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How to ski on steep slopes without dampening your performance

You always remember the first time you tackle the steeper slopes. While skiing downhill on steep slopes is one hell of an adrenaline rush, it’s important you know how to do it effectively. If you don’t, this might dampen your performance and kill your buzz. Here at Chill Factore, we’re always keen to share our ski knowledge to help improve your ski technique, even for the more experienced skiers out there. Which is why we’ve put together a useful guide for how to ski on steep slopes. Follow these steps and you’ll soon be skiing steeper slopes with improved confidence!

How to ski down a steep slope

When looking at how best to ski on steep slopes, there are four essential skills which you need to consider. These are edge control, foot rotation, the separation of your lower and upper body and finally, the pole plant. Perfect these and you’ll know how to control your speed or slow down with ease when skiing down steep slopes.

How to improve edge control when skiing on steep slopes

Let’s begin by taking a look at your edge control. Nowadays, skiers can often obsess over how much edge you can get on the skis. The best skiers can edge a lot, but they’ll also have the ability to flatten and feel when the skis are flat. When you go down steep slopes, you’ll want to flatten the skis, begin to slide and then gently edge in order to properly control your descent. Out of the four skills, this will be the hardest to master. However, practice makes perfect! The key to flattening is to master your edge control.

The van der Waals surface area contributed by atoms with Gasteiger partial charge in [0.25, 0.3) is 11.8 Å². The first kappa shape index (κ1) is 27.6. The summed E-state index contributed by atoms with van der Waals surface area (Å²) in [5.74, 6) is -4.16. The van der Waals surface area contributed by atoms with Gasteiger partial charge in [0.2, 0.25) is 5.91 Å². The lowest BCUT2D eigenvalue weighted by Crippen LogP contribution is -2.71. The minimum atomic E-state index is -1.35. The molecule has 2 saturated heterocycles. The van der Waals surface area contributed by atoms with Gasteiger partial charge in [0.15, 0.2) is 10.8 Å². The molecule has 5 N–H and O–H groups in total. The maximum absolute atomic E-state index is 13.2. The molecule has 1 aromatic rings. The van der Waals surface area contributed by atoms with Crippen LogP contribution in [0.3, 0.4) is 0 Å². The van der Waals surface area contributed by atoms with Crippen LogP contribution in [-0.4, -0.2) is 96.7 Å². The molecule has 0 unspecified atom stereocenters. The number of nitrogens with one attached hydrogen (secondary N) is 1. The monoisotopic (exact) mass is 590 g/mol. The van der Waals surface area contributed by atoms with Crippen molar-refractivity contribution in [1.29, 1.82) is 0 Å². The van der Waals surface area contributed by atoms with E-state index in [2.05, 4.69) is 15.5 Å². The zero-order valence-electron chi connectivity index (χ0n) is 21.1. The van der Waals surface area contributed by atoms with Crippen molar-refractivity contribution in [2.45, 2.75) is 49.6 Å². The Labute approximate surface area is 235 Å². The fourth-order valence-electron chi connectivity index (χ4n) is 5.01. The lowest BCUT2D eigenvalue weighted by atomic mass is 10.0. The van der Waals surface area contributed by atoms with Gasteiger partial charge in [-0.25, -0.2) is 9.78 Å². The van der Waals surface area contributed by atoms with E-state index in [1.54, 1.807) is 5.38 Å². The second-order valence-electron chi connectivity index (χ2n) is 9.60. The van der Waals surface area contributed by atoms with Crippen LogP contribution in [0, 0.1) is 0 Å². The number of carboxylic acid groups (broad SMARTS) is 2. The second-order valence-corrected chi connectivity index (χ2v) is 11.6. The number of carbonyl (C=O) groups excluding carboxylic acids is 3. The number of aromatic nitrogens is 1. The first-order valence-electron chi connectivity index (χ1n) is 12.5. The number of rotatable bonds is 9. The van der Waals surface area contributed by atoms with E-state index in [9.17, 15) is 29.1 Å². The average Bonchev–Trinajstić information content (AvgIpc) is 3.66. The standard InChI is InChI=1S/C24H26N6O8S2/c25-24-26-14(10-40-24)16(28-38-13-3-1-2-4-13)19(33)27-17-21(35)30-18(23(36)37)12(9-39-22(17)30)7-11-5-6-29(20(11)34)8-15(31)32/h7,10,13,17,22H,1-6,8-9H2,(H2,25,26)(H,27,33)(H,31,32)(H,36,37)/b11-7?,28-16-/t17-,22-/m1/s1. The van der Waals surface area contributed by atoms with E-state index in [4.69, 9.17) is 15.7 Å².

How to improve foot rotation when skiing on steep slopes

Once you feel comfortable with your flattening technique, start looking at your foot rotation as both go hand in hand. It’s a real skill for skiers to feel comfortable in flattening your ski and rotate your foot at the same time. For example, if you were to put a lot of edge into your ski and attempted to turn your foot, it would be difficult to make your foot rotate. Whereas if your ski was flat on the snow, rotating your foot would be much easier to do.

How to separate your lower and upper body when skiing on steep slopes

When you’re able to effectively combine both movements together, the next thing to consider is body position. When you are skiing down a steep slope, it is important to know how to separate the lower and upper body. Doing so allows you to better control your descent, in case you need to slow when skiing downhill. As you descend, you will want to position yourself as though your chest is facing down the slope and your feet are turned below.

To master this position, hold out the poles in front of you (try imagining a letterbox in between the poles), look down and keep both your hands and chest facing downwards throughout the descent. All the while, keep control through the turns and skids and be mindful of your speed as you descend.

How to effectively pole plant when skiing on steep slopes

The last thing you will want to consider is the pole plant. While there isn’t one set position where poles should go in, you’ll want them to be slightly parallel to your skies opposed to in front of them. Doing this encourages the separation of lower and upper body stated above. Additionally, it will help drive and pull you toward the next turn with confidence as you make your descent.

To summarise, when skiing down a steep slope, release the edges, rotate your feet, keep your upper body positioned correctly and ensure a good rhythmical pole plant to bring all these movements together effectively.

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